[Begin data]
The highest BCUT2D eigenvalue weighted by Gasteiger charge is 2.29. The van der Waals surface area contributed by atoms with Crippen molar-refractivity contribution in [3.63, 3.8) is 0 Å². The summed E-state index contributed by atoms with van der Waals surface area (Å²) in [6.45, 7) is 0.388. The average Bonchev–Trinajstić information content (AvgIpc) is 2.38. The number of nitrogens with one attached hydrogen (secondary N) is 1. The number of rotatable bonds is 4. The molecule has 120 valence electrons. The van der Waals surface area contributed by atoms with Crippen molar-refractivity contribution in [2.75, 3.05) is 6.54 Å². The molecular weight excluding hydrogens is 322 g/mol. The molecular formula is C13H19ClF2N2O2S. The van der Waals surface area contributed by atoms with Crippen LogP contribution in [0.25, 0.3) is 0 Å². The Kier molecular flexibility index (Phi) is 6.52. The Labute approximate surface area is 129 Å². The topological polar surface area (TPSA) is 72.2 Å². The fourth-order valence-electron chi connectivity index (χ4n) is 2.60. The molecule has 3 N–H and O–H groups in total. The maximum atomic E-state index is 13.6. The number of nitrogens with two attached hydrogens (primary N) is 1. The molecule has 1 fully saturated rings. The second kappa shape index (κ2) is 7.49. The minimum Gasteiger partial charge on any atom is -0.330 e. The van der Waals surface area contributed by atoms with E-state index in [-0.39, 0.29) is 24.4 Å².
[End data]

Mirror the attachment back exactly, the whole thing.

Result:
The highest BCUT2D eigenvalue weighted by Gasteiger charge is 2.29. The van der Waals surface area contributed by atoms with Crippen molar-refractivity contribution in [3.63, 3.8) is 0 Å². The summed E-state index contributed by atoms with van der Waals surface area (Å²) in [6.45, 7) is 0.388. The average Bonchev–Trinajstić information content (AvgIpc) is 2.38. The number of nitrogens with one attached hydrogen (secondary N) is 1. The number of rotatable bonds is 4. The molecule has 120 valence electrons. The van der Waals surface area contributed by atoms with Crippen molar-refractivity contribution in [2.75, 3.05) is 6.54 Å². The molecular weight excluding hydrogens is 322 g/mol. The molecular formula is C13H19ClF2N2O2S. The van der Waals surface area contributed by atoms with Crippen LogP contribution in [0.25, 0.3) is 0 Å². The Kier molecular flexibility index (Phi) is 6.52. The Labute approximate surface area is 129 Å². The topological polar surface area (TPSA) is 72.2 Å². The fourth-order valence-electron chi connectivity index (χ4n) is 2.60. The molecule has 3 N–H and O–H groups in total. The maximum atomic E-state index is 13.6. The number of nitrogens with two attached hydrogens (primary N) is 1. The molecule has 1 fully saturated rings. The second kappa shape index (κ2) is 7.49. The minimum Gasteiger partial charge on any atom is -0.330 e. The van der Waals surface area contributed by atoms with E-state index in [-0.39, 0.29) is 24.4 Å².